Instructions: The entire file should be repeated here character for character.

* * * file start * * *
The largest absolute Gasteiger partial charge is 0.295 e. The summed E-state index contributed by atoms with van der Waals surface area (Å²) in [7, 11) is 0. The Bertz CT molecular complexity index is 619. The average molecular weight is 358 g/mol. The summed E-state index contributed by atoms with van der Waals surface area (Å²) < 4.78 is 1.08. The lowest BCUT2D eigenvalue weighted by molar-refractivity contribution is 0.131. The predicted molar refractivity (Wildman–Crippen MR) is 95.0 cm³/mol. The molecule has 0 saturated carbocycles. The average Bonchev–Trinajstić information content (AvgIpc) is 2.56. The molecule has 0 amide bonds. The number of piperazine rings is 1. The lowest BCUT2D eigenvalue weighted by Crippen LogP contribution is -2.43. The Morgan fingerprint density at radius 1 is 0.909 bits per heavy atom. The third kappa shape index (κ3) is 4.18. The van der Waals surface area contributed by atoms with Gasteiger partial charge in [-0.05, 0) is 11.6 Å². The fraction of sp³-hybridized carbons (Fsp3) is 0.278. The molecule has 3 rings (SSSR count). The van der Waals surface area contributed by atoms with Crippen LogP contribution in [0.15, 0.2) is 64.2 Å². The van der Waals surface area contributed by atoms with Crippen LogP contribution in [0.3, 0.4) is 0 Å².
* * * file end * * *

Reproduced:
The largest absolute Gasteiger partial charge is 0.295 e. The summed E-state index contributed by atoms with van der Waals surface area (Å²) in [7, 11) is 0. The Bertz CT molecular complexity index is 619. The average molecular weight is 358 g/mol. The summed E-state index contributed by atoms with van der Waals surface area (Å²) < 4.78 is 1.08. The lowest BCUT2D eigenvalue weighted by molar-refractivity contribution is 0.131. The predicted molar refractivity (Wildman–Crippen MR) is 95.0 cm³/mol. The molecule has 0 saturated carbocycles. The average Bonchev–Trinajstić information content (AvgIpc) is 2.56. The molecule has 0 amide bonds. The number of piperazine rings is 1. The lowest BCUT2D eigenvalue weighted by Crippen LogP contribution is -2.43. The Morgan fingerprint density at radius 1 is 0.909 bits per heavy atom. The third kappa shape index (κ3) is 4.18. The van der Waals surface area contributed by atoms with Gasteiger partial charge in [-0.05, 0) is 11.6 Å². The fraction of sp³-hybridized carbons (Fsp3) is 0.278. The molecule has 3 rings (SSSR count). The van der Waals surface area contributed by atoms with Crippen LogP contribution in [0.15, 0.2) is 64.2 Å². The van der Waals surface area contributed by atoms with Crippen LogP contribution in [0.3, 0.4) is 0 Å².